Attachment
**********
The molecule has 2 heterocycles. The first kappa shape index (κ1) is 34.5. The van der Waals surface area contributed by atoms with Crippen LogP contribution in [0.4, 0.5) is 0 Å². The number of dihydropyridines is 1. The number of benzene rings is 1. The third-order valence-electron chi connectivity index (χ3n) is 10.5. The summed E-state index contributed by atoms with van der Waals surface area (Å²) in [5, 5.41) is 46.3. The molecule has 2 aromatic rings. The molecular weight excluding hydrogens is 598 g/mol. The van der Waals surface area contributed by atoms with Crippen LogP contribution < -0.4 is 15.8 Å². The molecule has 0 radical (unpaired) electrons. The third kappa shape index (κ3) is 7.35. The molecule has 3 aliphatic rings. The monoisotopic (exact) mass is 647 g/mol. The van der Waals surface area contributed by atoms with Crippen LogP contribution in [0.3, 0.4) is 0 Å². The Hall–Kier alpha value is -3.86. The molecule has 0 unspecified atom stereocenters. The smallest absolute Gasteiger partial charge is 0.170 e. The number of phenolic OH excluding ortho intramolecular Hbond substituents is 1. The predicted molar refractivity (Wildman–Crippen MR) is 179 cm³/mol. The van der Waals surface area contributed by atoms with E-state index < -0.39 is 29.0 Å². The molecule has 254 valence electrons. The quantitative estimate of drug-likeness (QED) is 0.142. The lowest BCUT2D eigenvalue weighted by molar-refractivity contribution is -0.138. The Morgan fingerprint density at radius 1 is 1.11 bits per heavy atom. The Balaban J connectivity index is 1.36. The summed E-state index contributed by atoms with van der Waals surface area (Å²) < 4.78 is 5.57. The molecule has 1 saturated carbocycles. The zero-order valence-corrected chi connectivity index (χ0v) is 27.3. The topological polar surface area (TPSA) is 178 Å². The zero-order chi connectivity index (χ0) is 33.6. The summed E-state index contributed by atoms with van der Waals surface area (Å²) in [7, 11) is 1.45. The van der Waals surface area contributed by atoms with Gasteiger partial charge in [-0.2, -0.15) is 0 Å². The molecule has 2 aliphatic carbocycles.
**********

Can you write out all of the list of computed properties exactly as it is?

The molecule has 2 heterocycles. The first kappa shape index (κ1) is 34.5. The van der Waals surface area contributed by atoms with Crippen LogP contribution in [0.4, 0.5) is 0 Å². The number of dihydropyridines is 1. The number of benzene rings is 1. The third-order valence-electron chi connectivity index (χ3n) is 10.5. The summed E-state index contributed by atoms with van der Waals surface area (Å²) in [5, 5.41) is 46.3. The molecule has 2 aromatic rings. The molecular weight excluding hydrogens is 598 g/mol. The van der Waals surface area contributed by atoms with Crippen LogP contribution < -0.4 is 15.8 Å². The molecule has 0 radical (unpaired) electrons. The third kappa shape index (κ3) is 7.35. The molecule has 3 aliphatic rings. The monoisotopic (exact) mass is 647 g/mol. The van der Waals surface area contributed by atoms with Crippen LogP contribution in [0.3, 0.4) is 0 Å². The Hall–Kier alpha value is -3.86. The molecule has 0 unspecified atom stereocenters. The smallest absolute Gasteiger partial charge is 0.170 e. The number of phenolic OH excluding ortho intramolecular Hbond substituents is 1. The predicted molar refractivity (Wildman–Crippen MR) is 179 cm³/mol. The van der Waals surface area contributed by atoms with E-state index < -0.39 is 29.0 Å². The molecule has 254 valence electrons. The quantitative estimate of drug-likeness (QED) is 0.142. The lowest BCUT2D eigenvalue weighted by molar-refractivity contribution is -0.138. The Morgan fingerprint density at radius 1 is 1.11 bits per heavy atom. The Balaban J connectivity index is 1.36. The summed E-state index contributed by atoms with van der Waals surface area (Å²) < 4.78 is 5.57. The molecule has 1 saturated carbocycles. The zero-order valence-corrected chi connectivity index (χ0v) is 27.3. The topological polar surface area (TPSA) is 178 Å². The zero-order chi connectivity index (χ0) is 33.6. The summed E-state index contributed by atoms with van der Waals surface area (Å²) in [7, 11) is 1.45. The van der Waals surface area contributed by atoms with Gasteiger partial charge in [-0.2, -0.15) is 0 Å². The molecule has 2 aliphatic carbocycles.